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AGGREGATE MARKET ANALYSIS: An investigation of macroeconomic phenomena, including unemployment, inflation, business cycles, and stabilization policies, using the aggregate market interaction between aggregate demand, short-run aggregate supply, and long-run aggregate supply. Aggregate market analysis, also termed AS-AD analysis, has been the primary method of investigating macroeconomic activity since the 1980s, replacing Keynesian economic analysis that was predominant for several decades. Like most economic analysis, aggregate market analysis employs comparative statics, the technique of comparing the equilibrium after a shock with the equilibrium before a shock. While the aggregate market model is usually presented as a simply graph at the introductory level, more sophisticated and more advanced analyses often involve a system of equations.

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Lesson 13: Aggregate Demand | Unit 2: Doing More Page: 9 of 22

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  • The four expenditures that make up aggregate demand: consumption, investment, government purchases, and net export expenditures.
  • How consumption expenditures are made by households on services, durable goods, and nondurable goods.
  • How investment expenditures are made by businesses on inventories, equipment, and fixed structures.
  • How only government purchases of final goods and services qualify as expenditures for aggregate demand.
  • Net exports, which are exports minus imports. Net exports represent the net expenditures of the foreign sector on our domestically produced final goods and services.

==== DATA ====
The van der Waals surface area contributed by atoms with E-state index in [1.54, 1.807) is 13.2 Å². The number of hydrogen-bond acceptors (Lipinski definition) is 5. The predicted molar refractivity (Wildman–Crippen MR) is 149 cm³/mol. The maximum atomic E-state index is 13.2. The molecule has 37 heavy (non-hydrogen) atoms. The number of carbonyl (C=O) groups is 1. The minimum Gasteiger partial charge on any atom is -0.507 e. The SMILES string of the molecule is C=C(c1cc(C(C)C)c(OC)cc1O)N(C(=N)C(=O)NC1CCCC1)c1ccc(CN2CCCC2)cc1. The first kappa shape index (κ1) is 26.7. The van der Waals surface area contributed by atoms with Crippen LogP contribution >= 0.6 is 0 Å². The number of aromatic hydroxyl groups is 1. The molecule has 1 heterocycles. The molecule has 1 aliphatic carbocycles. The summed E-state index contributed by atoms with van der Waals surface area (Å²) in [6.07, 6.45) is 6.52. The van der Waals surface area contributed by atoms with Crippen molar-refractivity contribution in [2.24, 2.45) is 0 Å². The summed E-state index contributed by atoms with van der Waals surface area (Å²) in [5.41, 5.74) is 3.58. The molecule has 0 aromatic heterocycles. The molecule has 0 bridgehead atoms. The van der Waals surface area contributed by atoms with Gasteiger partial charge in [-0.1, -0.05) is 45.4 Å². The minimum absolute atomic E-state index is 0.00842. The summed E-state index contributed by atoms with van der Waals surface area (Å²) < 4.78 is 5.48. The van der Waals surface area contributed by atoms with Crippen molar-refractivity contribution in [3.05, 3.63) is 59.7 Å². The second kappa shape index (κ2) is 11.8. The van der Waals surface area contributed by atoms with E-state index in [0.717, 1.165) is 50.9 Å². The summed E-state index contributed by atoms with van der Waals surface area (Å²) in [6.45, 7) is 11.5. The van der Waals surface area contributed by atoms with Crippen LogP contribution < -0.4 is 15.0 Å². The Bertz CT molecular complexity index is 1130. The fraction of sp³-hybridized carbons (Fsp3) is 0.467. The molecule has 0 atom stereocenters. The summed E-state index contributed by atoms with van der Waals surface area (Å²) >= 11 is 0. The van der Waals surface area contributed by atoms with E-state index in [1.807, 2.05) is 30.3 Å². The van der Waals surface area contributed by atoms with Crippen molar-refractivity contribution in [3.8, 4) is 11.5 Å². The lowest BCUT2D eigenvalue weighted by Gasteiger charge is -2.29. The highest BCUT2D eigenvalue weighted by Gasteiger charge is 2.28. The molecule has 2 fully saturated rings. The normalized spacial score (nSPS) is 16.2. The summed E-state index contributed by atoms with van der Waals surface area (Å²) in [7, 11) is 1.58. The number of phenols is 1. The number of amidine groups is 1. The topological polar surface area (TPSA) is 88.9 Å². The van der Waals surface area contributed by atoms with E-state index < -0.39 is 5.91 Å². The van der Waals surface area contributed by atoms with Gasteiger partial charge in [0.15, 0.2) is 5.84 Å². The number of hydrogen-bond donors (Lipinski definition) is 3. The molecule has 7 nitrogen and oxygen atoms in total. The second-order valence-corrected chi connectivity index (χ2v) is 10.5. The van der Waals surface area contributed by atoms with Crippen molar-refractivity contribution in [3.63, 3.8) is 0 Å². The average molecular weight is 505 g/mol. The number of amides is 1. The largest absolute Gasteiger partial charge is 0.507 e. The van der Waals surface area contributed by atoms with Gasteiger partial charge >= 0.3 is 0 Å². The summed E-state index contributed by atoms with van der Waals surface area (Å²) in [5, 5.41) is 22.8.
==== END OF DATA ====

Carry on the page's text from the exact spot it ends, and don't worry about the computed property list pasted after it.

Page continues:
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PARADOX OF THRIFT

The notion that an increase in saving, which is generally good advice for an individual during bad economic times, can actually worsen the macroeconomy causing a reduction in aggregate income, production, and paradoxically a decrease in saving. The paradox of thrift is an example of the fallacy of composition stating that what is true for the part is not necessarily true for the whole.

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Today, you are likely to spend a great deal of time waiting for visits from door-to-door solicitors wanting to buy either yellow cotton balls or a set of steel-belted radial snow tires. Be on the lookout for the happiest person in the room.
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Mark Twain said "I wonder how much it would take to buy soap buble if there was only one in the world."
"When you play, play hard; when you work, don't play at all. "

-- Theodore Roosevelt, 26th US president

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